Heterozygous familial hypercholesterolemia (HFH) is the most common genetically based cause of early coronary disease, and up to 10% of all subjects with premature coronary events have FH.1,2 In Spain, approximately 15% of the HFH population has suffered an atherosclerotic cardiovascular event.3,4 Heterozygous familial hypercholesterolemia is therefore a public health problem, and its diagnosis and treatment are mandatory. The disease is characterized by an autosomal dominant hereditary pattern and presents in approximately 50% of the offspring of the affected individual.5,6 The prevalence of HFH has been seen to increase with the progressive introduction of detection programs, from 1/500 to 1/200 individuals in the most recent studies.7 By contrast, homozygous familial hypercholesterolemia has a much lower prevalence of approximately 1/450,000 individuals.8 The presence of atherosclerotic cardiovascular disease in HFH can be prevented by the existing lipid-lowering treatment options: statins, ezetimibe9–11 and/or PCSK9 inhibitors that effectively reduce LDL-cholesterol (LDLc) levels, contributing to the achievement of the LDLc objectives9–15 and to the reduction of cardiovascular events in these subjects. A precise tool is also available that quantitatively predicts the risk of a new cardiovascular event in this population,16 though there is still an unmet need to establish an early diagnosis of the disease. Different strategies have been adopted in this regard, such as the approach used in the Netherlands17 or, in the absence of a similar plan in our country, a weekend screening program such as that conducted by the Familial Hypercholesterolemia Foundation (FHF),18,19 which contributes to diagnosis and treatment in order to prevent the development of premature cardiovascular disease (CVD).20 In recent years, economic studies have demonstrated the cost-effectiveness of implementing cascade genetic screening initiatives.21–23 However, family screening is usually performed in families with an established history of CVD and not on a general population basis for familial hypercholesterolemia. A screening program in our health system is therefore needed.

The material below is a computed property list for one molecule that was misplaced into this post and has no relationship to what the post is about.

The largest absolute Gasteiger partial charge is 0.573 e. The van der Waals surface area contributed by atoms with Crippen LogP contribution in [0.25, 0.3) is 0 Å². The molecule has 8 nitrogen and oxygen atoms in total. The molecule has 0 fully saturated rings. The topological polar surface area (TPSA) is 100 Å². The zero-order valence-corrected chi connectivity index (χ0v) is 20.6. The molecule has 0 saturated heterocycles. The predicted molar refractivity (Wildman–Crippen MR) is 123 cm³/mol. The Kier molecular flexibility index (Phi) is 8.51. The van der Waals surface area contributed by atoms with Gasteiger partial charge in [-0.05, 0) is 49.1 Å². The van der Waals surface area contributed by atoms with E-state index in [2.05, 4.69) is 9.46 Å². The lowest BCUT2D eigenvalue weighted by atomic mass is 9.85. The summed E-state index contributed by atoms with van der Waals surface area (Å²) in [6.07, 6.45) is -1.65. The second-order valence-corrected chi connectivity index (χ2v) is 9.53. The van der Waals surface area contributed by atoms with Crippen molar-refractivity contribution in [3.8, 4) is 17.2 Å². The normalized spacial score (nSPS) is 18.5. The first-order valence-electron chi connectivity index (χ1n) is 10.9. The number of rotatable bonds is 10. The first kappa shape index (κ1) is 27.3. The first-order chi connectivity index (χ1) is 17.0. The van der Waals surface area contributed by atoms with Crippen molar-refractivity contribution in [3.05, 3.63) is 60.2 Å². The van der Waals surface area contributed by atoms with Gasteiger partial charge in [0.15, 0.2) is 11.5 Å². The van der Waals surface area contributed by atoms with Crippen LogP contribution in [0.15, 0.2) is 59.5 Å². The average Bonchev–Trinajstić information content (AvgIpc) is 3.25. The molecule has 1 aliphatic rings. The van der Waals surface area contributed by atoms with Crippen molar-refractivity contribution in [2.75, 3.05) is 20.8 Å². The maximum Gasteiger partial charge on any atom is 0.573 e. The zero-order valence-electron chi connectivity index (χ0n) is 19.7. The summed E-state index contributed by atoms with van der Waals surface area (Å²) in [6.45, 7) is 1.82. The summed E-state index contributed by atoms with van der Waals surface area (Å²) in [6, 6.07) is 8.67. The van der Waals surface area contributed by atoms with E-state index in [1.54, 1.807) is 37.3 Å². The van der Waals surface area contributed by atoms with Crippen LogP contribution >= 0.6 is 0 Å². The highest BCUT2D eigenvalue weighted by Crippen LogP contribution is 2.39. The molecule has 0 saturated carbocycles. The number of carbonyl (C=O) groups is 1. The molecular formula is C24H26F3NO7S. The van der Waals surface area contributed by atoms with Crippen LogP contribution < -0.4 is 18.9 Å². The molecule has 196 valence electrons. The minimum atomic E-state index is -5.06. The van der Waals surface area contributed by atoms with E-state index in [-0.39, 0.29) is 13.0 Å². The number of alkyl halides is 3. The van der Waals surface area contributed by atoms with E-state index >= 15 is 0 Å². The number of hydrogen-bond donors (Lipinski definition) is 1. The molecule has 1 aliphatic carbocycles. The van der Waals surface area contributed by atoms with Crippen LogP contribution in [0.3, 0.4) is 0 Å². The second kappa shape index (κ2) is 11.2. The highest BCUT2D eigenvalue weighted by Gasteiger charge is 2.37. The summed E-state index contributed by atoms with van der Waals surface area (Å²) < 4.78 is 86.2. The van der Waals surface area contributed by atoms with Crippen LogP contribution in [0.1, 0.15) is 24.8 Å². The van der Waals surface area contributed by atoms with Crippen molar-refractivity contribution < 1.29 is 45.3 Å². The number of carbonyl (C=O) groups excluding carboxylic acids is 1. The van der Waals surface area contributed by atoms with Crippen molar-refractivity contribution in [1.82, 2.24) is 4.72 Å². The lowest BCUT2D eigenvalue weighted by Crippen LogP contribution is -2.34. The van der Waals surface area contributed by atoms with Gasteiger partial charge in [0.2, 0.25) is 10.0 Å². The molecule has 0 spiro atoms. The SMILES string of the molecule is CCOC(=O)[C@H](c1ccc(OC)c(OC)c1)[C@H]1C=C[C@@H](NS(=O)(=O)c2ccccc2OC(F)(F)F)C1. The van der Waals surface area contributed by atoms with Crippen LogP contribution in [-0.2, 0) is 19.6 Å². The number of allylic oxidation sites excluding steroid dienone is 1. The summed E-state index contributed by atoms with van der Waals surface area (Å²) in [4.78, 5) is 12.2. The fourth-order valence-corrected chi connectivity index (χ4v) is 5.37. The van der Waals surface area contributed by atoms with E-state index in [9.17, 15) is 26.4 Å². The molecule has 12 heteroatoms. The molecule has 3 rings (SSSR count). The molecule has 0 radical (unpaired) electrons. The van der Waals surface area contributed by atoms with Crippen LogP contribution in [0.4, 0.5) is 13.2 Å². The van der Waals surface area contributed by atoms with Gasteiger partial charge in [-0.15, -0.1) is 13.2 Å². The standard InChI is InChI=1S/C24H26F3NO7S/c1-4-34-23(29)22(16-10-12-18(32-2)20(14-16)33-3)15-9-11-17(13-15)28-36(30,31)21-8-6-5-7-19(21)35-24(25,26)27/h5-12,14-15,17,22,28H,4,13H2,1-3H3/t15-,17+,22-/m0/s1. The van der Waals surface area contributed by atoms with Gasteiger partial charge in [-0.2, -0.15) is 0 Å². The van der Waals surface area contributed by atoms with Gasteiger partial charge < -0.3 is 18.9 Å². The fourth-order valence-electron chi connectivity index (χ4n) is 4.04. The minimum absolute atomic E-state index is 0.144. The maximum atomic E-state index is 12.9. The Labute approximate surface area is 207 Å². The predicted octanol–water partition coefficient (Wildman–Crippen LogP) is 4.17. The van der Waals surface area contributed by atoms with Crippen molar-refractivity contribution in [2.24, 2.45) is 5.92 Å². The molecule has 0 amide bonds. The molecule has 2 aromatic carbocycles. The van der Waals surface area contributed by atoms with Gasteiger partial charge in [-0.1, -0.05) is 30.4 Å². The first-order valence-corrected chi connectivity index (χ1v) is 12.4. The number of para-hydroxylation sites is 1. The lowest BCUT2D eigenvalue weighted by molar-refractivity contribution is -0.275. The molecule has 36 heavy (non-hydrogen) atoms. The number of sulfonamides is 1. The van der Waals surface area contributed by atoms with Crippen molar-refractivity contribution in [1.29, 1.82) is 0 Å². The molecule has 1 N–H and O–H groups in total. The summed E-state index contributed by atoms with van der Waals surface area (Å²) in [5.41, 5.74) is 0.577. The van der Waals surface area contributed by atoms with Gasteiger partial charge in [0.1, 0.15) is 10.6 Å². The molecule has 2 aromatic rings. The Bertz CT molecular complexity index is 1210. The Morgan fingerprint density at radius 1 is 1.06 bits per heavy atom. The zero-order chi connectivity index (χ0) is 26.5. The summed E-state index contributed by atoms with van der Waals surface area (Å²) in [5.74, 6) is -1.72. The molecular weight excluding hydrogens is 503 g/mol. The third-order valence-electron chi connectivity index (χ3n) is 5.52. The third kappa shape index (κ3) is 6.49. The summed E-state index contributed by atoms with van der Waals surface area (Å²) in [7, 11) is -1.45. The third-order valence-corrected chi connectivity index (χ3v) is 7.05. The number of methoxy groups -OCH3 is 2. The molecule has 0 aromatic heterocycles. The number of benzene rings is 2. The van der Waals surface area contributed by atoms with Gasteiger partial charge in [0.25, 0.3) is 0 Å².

The purpose of this study was to describe the implementation of a familial cascade detection day or session for the population screening of familial hypercholesterolemia (FHS) in a healthcare area in Cádiz (Spain), and to analyze the clinical and laboratory test data for inclusion in the Spanish Familial Hypercholesterolemia Cohort Study (SAFEHEART).

Material and methods

Families with HFH from the Área de Gestión Sanitaria Norte de Cádiz (AGSNC), comprising over 450,000 users, were studied. The FHS constitutes a descriptive, cross-sectional study within the previously described SAFEHEART study,19 developed at Hospital de Jerez de la Frontera by the UGC of Internal Medicine and the FHF. Initially, 32 subjects with a score of 6 or more points were identified according to the clinical criteria of the Dutch Lipid Clinic Network (DLCN) as probable index cases (ICs; subjects most likely to have HFH). These individuals subsequently underwent a genetic study, which confirmed the diagnosis of HFH in 22 of them (68.7%).

Once informed consent was obtained from the ICs, the FHF made telephone contact and began the information process for both the ICs and their first- and second-degree relatives potentially presenting familial hypercholesterolemia: total cholesterol (TC)>250mg/dl and/or LDLc>190mg/dl in subjects over 18 years of age, or TC>220mg/dl and/or LDLc>150mg/dl in those under 18 years of age (Fig. 1). All of them were scheduled to attend the FHS on 20 and 21 February 2016, with the participation of 6 physicians, two nurses, two laboratory technicians, a biologist, a nutritionist and the cascade screening coordinator. All subjects attending the FHS were included in the study.

Figure 1.

Detection flowchart of new cases of familial hypercholesterolemia from the genetically diagnosed index case.


The FHS was conducted in four phases: patient receipt, blood sampling, medical consultation, and dietary survey. During reception, information was provided about HFH, as well as healthy lifestyle habits. Venous blood sampling was performed after 12h of fasting for all subjects over 11 years of age, with sample collection in two 9-ml EDTA tubes, a 9-ml GelBond® serum tube and two 4-ml citrate tubes. The serum, plasma and DNA samples were aliquoted and stored at −80°C in a biobank at the core laboratory of the Cardiovascular Research Institute Hospital Sant Pau (Barcelona, Spain).15 The subjects under 11 years of age underwent genetic testing in saliva, and the biochemical data were collected from previous test reports provided by the parents. The methodology used for molecular detection has been previously described,24 and the APOB, PCSK9 and LDL receptor genes were analyzed.